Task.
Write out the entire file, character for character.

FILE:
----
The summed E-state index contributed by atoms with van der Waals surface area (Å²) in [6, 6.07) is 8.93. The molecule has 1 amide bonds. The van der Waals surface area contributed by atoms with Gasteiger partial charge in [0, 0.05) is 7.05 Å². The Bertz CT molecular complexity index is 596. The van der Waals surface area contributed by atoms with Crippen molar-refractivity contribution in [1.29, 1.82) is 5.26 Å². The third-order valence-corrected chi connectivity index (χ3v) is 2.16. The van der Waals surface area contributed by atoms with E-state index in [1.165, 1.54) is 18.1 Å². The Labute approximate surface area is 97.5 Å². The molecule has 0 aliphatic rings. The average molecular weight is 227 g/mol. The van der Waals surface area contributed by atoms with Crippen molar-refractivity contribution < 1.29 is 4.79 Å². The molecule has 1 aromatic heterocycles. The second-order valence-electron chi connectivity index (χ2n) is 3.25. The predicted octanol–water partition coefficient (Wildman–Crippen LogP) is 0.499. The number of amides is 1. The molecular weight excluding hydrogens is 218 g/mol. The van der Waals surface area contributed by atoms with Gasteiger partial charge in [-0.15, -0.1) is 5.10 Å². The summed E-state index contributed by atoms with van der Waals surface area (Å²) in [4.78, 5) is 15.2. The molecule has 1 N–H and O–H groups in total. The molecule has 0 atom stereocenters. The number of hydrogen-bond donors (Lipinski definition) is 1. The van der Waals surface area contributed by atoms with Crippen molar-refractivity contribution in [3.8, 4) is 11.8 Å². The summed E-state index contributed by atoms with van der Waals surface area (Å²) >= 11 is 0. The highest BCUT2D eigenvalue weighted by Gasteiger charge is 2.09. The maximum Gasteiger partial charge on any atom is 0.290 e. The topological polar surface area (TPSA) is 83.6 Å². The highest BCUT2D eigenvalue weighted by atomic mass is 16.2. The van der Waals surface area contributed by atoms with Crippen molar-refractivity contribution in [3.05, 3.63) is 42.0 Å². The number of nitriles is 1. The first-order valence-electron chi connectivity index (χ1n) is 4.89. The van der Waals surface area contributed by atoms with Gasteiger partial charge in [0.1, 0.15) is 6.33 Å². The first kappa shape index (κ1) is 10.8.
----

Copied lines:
The summed E-state index contributed by atoms with van der Waals surface area (Å²) in [6, 6.07) is 8.93. The molecule has 1 amide bonds. The van der Waals surface area contributed by atoms with Gasteiger partial charge in [0, 0.05) is 7.05 Å². The Bertz CT molecular complexity index is 596. The van der Waals surface area contributed by atoms with Crippen molar-refractivity contribution in [1.29, 1.82) is 5.26 Å². The third-order valence-corrected chi connectivity index (χ3v) is 2.16. The van der Waals surface area contributed by atoms with E-state index in [1.165, 1.54) is 18.1 Å². The Labute approximate surface area is 97.5 Å². The molecule has 0 aliphatic rings. The average molecular weight is 227 g/mol. The van der Waals surface area contributed by atoms with Crippen molar-refractivity contribution < 1.29 is 4.79 Å². The molecule has 1 aromatic heterocycles. The second-order valence-electron chi connectivity index (χ2n) is 3.25. The predicted octanol–water partition coefficient (Wildman–Crippen LogP) is 0.499. The number of amides is 1. The molecular weight excluding hydrogens is 218 g/mol. The van der Waals surface area contributed by atoms with Gasteiger partial charge in [-0.15, -0.1) is 5.10 Å². The summed E-state index contributed by atoms with van der Waals surface area (Å²) in [4.78, 5) is 15.2. The molecule has 1 N–H and O–H groups in total. The molecule has 0 atom stereocenters. The number of hydrogen-bond donors (Lipinski definition) is 1. The van der Waals surface area contributed by atoms with Crippen molar-refractivity contribution in [3.8, 4) is 11.8 Å². The summed E-state index contributed by atoms with van der Waals surface area (Å²) >= 11 is 0. The highest BCUT2D eigenvalue weighted by Gasteiger charge is 2.09. The maximum Gasteiger partial charge on any atom is 0.290 e. The topological polar surface area (TPSA) is 83.6 Å². The highest BCUT2D eigenvalue weighted by atomic mass is 16.2. The van der Waals surface area contributed by atoms with Crippen molar-refractivity contribution in [3.05, 3.63) is 42.0 Å². The number of nitriles is 1. The first-order valence-electron chi connectivity index (χ1n) is 4.89. The van der Waals surface area contributed by atoms with Gasteiger partial charge in [0.1, 0.15) is 6.33 Å². The first kappa shape index (κ1) is 10.8.